Starr v US and The Power to Confer Discretionary Treaty Benefits: Part 1

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It is not often that the courts wrestle with the application of discretionary treaty provisions. Earlier this month, in Starr International v US , a DC federal district court found that the Competent Authority did not act arbitrarily or capriciously in denying discretionary relief under the U.S.-Swiss Treaty. In today’s post, I will  discuss the jurisdictional battle that led to last week’s opinion. I will follow up in Part 2 with a discussion as to the court’s application of the APA to the treaty claims.

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In 2015, in District Court Hands IRS Loss in its Bid to Exclude Discretionary Treaty Benefits From Judicial Review I discussed the fight between The Starr International Group and the IRS over Starr’s efforts to get the benefits of discretionary treaty relief that would have reduced US withholding on AIG dividends. Much of the post discussed the government’s unsuccessful efforts to convince the court that the decision was not subject to court review. That opinion, and my post, discusses why there is a strong presumption against unfettered agency discretion.

Following that setback, the government asked the court to reconsider. In a 2016 opinion, the government did get a victory, of sorts. Despite reaffirming its earlier conclusion about the court’s power to review the IRS’s decision to not grant discretionary treaty relief, the District Court held that separation of powers principles meant that it could not order a monetary refund for Starr even if it felt that the US competent authority improperly applied that the anti-treaty shopping provisions of the US –Swiss tax treaty.

The 2016 opinion explored the  limits of the court’s powers. In so doing, it discusses how in treaties there is a consultation process between the contracting states following one state’s Competent Authority determination that a party is entitled to discretionary treaty relief.  That consultation is an executive branch function. As such, the 2016 opinion concludes that the courts are unable  to mandate that a party is entitled to receive a refund based on a claim that there was an improper application of a discretionary tax treaty provision. On that point, the opinion was clear:

To determine that Starr is entitled to a certain sum of benefits, the Court would be forced to step into the shoes of the IRS and its Swiss counterparts and effectively preordain the outcome of any consultation between the two. This a court may not do.

Yet in that 2016 development the district court concluded that Starr could bring a claim under the APA seeking to set aside the U.S Competent Authority’s determination and that if Starr “prevailed on that claim, [it] would be entitled … to have the matter remanded to the U.S. Competent Authority for further action” consistent with the Court’s opinion.

The 2016 opinion nicely summarizes how the APA provided jurisdiction over Starr’s dispute:

The APA makes “final agency action for which there is no other adequate remedy in a court … subject to judicial review.” 5 U.S.C. § 704. The government concedes that the Competent Authority’s decision constitutes final agency action. And if the Court were to hold that Starr could not challenge the decision through a claim brought under the tax-refund statute, then no other adequate remedy would exist, and review under the APA would be proper. Cf. Cohen v. United States, 650 F.3d 717, 736 [108 AFTR 2d 2011-5046] (D.C. Cir. 2011) (en banc) (directing the district court to consider the merits of an APA claim against the IRS when plaintiffs had “no other adequate remedy at law”).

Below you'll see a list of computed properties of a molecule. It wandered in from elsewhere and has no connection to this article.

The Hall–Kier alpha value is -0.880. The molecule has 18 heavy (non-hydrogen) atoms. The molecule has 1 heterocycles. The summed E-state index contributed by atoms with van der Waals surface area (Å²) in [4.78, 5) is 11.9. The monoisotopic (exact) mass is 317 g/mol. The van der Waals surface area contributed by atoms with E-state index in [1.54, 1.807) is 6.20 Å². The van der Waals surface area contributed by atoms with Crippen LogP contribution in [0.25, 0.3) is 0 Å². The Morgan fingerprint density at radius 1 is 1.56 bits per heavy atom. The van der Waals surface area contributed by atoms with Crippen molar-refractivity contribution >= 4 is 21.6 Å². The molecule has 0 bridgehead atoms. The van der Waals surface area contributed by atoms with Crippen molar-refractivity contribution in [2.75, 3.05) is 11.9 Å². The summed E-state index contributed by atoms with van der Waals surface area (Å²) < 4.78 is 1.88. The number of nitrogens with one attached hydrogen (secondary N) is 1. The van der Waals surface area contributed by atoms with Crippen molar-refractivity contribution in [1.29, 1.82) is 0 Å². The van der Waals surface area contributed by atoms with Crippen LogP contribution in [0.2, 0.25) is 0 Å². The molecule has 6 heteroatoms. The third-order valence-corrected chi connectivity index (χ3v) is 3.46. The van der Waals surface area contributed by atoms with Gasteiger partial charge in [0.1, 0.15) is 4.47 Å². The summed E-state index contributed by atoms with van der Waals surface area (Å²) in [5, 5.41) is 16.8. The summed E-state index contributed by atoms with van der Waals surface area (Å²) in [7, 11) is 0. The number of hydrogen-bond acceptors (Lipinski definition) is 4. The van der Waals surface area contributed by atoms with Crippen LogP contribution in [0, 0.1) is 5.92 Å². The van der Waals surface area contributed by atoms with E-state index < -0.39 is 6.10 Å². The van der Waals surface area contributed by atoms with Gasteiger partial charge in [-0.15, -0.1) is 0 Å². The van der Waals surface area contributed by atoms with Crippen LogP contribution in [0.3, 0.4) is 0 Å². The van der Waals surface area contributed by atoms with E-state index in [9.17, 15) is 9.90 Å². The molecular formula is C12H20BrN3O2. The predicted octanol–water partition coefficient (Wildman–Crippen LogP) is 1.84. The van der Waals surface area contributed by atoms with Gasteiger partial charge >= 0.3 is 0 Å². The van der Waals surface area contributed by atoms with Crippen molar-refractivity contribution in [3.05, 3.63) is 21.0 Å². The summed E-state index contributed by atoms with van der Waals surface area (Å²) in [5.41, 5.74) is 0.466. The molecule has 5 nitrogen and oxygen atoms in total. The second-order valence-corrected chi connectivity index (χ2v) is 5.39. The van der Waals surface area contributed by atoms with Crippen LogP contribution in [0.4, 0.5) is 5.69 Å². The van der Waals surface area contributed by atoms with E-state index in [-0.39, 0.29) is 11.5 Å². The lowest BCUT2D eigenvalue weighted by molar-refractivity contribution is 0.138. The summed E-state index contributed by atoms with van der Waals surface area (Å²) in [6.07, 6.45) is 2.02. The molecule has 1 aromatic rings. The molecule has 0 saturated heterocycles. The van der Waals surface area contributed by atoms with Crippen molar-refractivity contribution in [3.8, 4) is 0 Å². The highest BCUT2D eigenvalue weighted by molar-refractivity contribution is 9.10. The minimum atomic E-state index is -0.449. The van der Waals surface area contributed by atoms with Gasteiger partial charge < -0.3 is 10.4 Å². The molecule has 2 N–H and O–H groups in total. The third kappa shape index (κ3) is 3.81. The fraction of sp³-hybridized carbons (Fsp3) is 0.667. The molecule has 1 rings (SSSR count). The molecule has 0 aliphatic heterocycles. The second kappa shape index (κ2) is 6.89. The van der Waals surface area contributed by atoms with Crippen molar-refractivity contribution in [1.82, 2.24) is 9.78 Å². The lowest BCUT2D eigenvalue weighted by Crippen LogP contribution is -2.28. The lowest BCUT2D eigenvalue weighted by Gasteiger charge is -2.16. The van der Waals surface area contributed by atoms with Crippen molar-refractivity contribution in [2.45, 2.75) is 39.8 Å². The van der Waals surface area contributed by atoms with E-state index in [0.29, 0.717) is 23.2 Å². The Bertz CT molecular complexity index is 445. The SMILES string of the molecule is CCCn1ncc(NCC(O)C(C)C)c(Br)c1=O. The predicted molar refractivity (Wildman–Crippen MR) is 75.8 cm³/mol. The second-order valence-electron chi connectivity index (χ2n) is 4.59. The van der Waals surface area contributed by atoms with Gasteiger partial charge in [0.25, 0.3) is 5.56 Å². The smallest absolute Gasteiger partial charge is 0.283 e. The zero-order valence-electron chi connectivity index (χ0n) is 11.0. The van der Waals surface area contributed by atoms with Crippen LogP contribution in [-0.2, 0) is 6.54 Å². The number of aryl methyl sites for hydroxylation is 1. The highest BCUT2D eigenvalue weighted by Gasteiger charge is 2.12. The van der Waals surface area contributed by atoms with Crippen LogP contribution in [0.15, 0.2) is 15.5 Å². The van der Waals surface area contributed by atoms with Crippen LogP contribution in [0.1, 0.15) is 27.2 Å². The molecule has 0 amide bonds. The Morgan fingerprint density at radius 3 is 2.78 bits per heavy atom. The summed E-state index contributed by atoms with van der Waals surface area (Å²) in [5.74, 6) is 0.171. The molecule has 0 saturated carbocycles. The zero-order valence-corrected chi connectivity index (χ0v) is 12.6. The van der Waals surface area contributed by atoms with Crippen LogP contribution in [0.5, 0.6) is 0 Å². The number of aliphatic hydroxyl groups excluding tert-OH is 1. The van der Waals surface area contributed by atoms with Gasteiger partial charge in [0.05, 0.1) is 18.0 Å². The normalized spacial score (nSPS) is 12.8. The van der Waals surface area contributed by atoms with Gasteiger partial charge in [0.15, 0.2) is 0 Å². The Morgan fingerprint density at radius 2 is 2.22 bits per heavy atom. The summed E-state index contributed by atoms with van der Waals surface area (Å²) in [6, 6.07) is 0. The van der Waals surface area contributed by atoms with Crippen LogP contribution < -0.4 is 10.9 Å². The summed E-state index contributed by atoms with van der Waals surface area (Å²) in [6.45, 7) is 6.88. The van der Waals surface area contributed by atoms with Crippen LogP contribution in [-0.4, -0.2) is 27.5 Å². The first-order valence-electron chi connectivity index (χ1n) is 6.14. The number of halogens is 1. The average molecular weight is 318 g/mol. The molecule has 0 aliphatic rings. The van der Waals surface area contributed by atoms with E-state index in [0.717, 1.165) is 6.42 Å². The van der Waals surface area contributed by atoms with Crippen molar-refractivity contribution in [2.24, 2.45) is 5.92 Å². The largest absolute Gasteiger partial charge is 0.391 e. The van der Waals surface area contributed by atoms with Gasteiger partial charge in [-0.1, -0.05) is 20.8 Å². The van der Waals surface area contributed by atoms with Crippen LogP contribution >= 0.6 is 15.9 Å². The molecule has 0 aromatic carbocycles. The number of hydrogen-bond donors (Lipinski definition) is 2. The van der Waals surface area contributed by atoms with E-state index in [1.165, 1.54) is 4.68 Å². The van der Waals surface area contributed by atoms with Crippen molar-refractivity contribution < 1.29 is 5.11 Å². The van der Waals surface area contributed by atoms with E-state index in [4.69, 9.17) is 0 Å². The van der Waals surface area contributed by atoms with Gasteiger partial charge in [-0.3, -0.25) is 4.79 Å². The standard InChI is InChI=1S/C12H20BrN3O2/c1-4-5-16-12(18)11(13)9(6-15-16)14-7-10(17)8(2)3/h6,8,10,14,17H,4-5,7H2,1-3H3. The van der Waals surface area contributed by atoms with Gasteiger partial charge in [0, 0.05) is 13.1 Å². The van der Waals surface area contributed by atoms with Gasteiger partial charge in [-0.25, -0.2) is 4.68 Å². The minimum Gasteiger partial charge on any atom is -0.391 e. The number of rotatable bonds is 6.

In allowing Starr to bring a claim under the APA, the 2016 opinion acknowledged that Starr’s ultimate goal was a refund, not just an academic finding that the Competent Authority acted improperly. Yet, the opinion paved the way for the Starr Company to amend its complaint to bring the APA claims and suggested that such a finding might in fact lead to a refund (or at least a consultation about a refund):

As the Court has explained, however, monetary relief of any sort is unavailable to Starr without improper judicial intervention into the consultation process….

The Court declines to assume, however, that Starr would forgo an opportunity simply to have the Competent Authority’s decision set aside as arbitrary, capricious, or an abuse of discretion. Indeed, as the government recognizes, remanding to the agency for further consideration is the norm when a court sets aside an agency’s action. And this relief is not illusory. Regardless of whether the Court possesses the authority to order the IRS to engage in consultation, counsel for the IRS has represented—and the Court would fully expect—that the IRS would not decline to consult with the Swiss in the event that the Court found that the IRS abused its discretion and remanded to the IRS, and the IRS otherwise preliminarily determined that Starr qualified for treaty benefits. Hr’g Tr., ECF No. 34, 42:8-18. The Court thus will not deprive Starr of the opportunity to seek this form of relief under the APA. It will grant Starr leave to amend its complaint to bring such a claim.

Starr dutifully amended its complaint to include APA claims. This led the district court in an opinion earlier this month to apply the APA to the Competent Authority’s decision to deny treat benefits. In Part 2 of this post, I will discuss the court’s analysis as to why under the APA the Competent Authority did not act improperly in finding that the discretionary treaty benefits did not apply to reduce withholding on the AIG dividends.

 

 

Leslie Book About Leslie Book

Professor Book is a Professor of Law at the Villanova University Charles Widger School of Law.

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